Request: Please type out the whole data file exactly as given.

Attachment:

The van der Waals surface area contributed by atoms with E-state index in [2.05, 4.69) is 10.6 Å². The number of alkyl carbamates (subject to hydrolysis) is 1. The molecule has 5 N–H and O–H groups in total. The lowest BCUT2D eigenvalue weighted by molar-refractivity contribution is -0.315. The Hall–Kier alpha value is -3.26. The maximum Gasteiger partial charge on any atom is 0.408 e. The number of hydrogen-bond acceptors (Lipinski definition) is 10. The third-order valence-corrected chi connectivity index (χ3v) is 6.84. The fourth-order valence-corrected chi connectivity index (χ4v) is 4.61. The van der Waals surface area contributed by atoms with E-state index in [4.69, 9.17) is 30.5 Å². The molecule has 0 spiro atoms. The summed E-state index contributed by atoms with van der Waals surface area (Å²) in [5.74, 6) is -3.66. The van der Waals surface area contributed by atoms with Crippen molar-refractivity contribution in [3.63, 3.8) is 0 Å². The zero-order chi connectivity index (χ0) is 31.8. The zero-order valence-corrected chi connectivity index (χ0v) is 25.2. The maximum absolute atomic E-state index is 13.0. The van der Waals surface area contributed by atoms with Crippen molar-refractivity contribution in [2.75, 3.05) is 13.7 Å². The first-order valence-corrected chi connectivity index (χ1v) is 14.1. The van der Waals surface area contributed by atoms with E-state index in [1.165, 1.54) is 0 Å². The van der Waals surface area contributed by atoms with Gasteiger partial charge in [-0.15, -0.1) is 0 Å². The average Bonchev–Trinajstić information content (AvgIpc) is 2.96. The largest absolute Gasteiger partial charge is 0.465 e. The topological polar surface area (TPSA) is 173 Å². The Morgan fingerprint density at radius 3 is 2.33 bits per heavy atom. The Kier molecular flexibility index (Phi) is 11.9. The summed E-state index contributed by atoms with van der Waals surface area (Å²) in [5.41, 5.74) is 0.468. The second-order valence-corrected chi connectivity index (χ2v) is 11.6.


The van der Waals surface area contributed by atoms with E-state index in [2.05, 4.69) is 10.6 Å². The number of alkyl carbamates (subject to hydrolysis) is 1. The molecule has 5 N–H and O–H groups in total. The lowest BCUT2D eigenvalue weighted by molar-refractivity contribution is -0.315. The Hall–Kier alpha value is -3.26. The maximum Gasteiger partial charge on any atom is 0.408 e. The number of hydrogen-bond acceptors (Lipinski definition) is 10. The third-order valence-corrected chi connectivity index (χ3v) is 6.84. The fourth-order valence-corrected chi connectivity index (χ4v) is 4.61. The van der Waals surface area contributed by atoms with E-state index in [4.69, 9.17) is 30.5 Å². The molecule has 0 spiro atoms. The summed E-state index contributed by atoms with van der Waals surface area (Å²) in [5.74, 6) is -3.66. The van der Waals surface area contributed by atoms with Crippen molar-refractivity contribution in [3.63, 3.8) is 0 Å². The zero-order chi connectivity index (χ0) is 31.8. The zero-order valence-corrected chi connectivity index (χ0v) is 25.2. The maximum absolute atomic E-state index is 13.0. The van der Waals surface area contributed by atoms with Crippen molar-refractivity contribution in [2.75, 3.05) is 13.7 Å². The first-order valence-corrected chi connectivity index (χ1v) is 14.1. The van der Waals surface area contributed by atoms with E-state index in [1.165, 1.54) is 0 Å². The van der Waals surface area contributed by atoms with Gasteiger partial charge in [-0.15, -0.1) is 0 Å². The average Bonchev–Trinajstić information content (AvgIpc) is 2.96. The largest absolute Gasteiger partial charge is 0.465 e. The topological polar surface area (TPSA) is 173 Å². The Morgan fingerprint density at radius 3 is 2.33 bits per heavy atom. The Kier molecular flexibility index (Phi) is 11.9. The summed E-state index contributed by atoms with van der Waals surface area (Å²) in [5.41, 5.74) is 0.468. The second-order valence-corrected chi connectivity index (χ2v) is 11.6.